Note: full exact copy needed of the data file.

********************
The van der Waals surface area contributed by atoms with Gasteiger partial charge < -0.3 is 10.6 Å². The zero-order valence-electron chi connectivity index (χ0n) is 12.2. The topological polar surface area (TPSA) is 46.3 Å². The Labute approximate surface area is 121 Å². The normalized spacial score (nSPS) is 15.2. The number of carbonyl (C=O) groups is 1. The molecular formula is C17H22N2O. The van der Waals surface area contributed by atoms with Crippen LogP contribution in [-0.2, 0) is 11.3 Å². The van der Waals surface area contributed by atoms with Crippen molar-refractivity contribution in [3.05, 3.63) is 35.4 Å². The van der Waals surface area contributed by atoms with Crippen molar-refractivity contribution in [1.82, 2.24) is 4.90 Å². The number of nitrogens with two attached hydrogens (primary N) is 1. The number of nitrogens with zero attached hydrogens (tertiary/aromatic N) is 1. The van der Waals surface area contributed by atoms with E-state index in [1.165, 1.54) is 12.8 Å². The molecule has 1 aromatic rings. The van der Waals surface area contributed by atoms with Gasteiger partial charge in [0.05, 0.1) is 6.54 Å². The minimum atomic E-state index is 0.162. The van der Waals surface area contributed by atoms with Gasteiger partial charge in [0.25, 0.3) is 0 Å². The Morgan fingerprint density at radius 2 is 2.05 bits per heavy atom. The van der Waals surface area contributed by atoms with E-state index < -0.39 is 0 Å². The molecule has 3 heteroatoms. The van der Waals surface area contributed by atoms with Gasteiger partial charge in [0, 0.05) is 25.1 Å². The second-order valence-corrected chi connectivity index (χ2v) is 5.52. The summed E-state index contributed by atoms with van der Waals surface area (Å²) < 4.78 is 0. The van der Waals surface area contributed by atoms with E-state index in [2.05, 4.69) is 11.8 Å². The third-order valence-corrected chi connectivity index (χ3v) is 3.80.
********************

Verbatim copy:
The van der Waals surface area contributed by atoms with Gasteiger partial charge < -0.3 is 10.6 Å². The zero-order valence-electron chi connectivity index (χ0n) is 12.2. The topological polar surface area (TPSA) is 46.3 Å². The Labute approximate surface area is 121 Å². The normalized spacial score (nSPS) is 15.2. The number of carbonyl (C=O) groups is 1. The molecular formula is C17H22N2O. The van der Waals surface area contributed by atoms with Crippen LogP contribution in [-0.2, 0) is 11.3 Å². The van der Waals surface area contributed by atoms with Crippen molar-refractivity contribution in [3.05, 3.63) is 35.4 Å². The van der Waals surface area contributed by atoms with Crippen molar-refractivity contribution in [1.82, 2.24) is 4.90 Å². The number of nitrogens with two attached hydrogens (primary N) is 1. The number of nitrogens with zero attached hydrogens (tertiary/aromatic N) is 1. The van der Waals surface area contributed by atoms with E-state index in [1.165, 1.54) is 12.8 Å². The molecule has 1 aromatic rings. The van der Waals surface area contributed by atoms with Gasteiger partial charge in [0.05, 0.1) is 6.54 Å². The minimum atomic E-state index is 0.162. The van der Waals surface area contributed by atoms with Gasteiger partial charge in [0.25, 0.3) is 0 Å². The Morgan fingerprint density at radius 2 is 2.05 bits per heavy atom. The van der Waals surface area contributed by atoms with E-state index < -0.39 is 0 Å². The molecule has 3 heteroatoms. The van der Waals surface area contributed by atoms with Gasteiger partial charge in [0, 0.05) is 25.1 Å². The second-order valence-corrected chi connectivity index (χ2v) is 5.52. The summed E-state index contributed by atoms with van der Waals surface area (Å²) < 4.78 is 0. The van der Waals surface area contributed by atoms with E-state index in [2.05, 4.69) is 11.8 Å². The third-order valence-corrected chi connectivity index (χ3v) is 3.80.